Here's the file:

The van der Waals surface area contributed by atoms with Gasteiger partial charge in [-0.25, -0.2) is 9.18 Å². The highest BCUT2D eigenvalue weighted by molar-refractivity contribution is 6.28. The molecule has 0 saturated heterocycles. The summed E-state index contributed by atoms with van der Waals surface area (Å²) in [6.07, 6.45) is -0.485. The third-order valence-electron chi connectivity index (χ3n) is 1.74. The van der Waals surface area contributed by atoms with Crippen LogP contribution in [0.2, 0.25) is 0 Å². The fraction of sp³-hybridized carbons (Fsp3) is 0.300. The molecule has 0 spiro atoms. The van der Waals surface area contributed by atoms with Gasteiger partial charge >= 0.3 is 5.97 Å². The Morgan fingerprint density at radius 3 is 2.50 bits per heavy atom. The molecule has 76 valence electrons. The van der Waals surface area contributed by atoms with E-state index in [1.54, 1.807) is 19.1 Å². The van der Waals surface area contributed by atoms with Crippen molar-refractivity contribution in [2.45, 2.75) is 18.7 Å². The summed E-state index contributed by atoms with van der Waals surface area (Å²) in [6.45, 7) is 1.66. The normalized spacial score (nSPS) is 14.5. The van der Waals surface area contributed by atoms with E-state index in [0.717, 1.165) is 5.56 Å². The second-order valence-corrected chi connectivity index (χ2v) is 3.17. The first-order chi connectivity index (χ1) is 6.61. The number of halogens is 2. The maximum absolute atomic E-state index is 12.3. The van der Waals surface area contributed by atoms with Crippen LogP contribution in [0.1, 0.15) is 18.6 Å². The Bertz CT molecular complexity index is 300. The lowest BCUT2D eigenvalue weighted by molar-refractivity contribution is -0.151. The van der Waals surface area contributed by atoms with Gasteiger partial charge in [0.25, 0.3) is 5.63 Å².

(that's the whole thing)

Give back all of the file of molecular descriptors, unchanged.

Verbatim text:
The van der Waals surface area contributed by atoms with Gasteiger partial charge in [-0.25, -0.2) is 9.18 Å². The highest BCUT2D eigenvalue weighted by molar-refractivity contribution is 6.28. The molecule has 0 saturated heterocycles. The summed E-state index contributed by atoms with van der Waals surface area (Å²) in [6.07, 6.45) is -0.485. The third-order valence-electron chi connectivity index (χ3n) is 1.74. The van der Waals surface area contributed by atoms with Crippen LogP contribution in [0.2, 0.25) is 0 Å². The fraction of sp³-hybridized carbons (Fsp3) is 0.300. The molecule has 0 spiro atoms. The van der Waals surface area contributed by atoms with Gasteiger partial charge >= 0.3 is 5.97 Å². The Morgan fingerprint density at radius 3 is 2.50 bits per heavy atom. The molecule has 76 valence electrons. The van der Waals surface area contributed by atoms with E-state index in [1.54, 1.807) is 19.1 Å². The van der Waals surface area contributed by atoms with Crippen molar-refractivity contribution in [2.45, 2.75) is 18.7 Å². The summed E-state index contributed by atoms with van der Waals surface area (Å²) in [6.45, 7) is 1.66. The normalized spacial score (nSPS) is 14.5. The van der Waals surface area contributed by atoms with E-state index in [0.717, 1.165) is 5.56 Å². The second-order valence-corrected chi connectivity index (χ2v) is 3.17. The first-order chi connectivity index (χ1) is 6.61. The number of halogens is 2. The maximum absolute atomic E-state index is 12.3. The van der Waals surface area contributed by atoms with Crippen LogP contribution in [0.1, 0.15) is 18.6 Å². The Bertz CT molecular complexity index is 300. The lowest BCUT2D eigenvalue weighted by molar-refractivity contribution is -0.151. The van der Waals surface area contributed by atoms with Gasteiger partial charge in [0.25, 0.3) is 5.63 Å².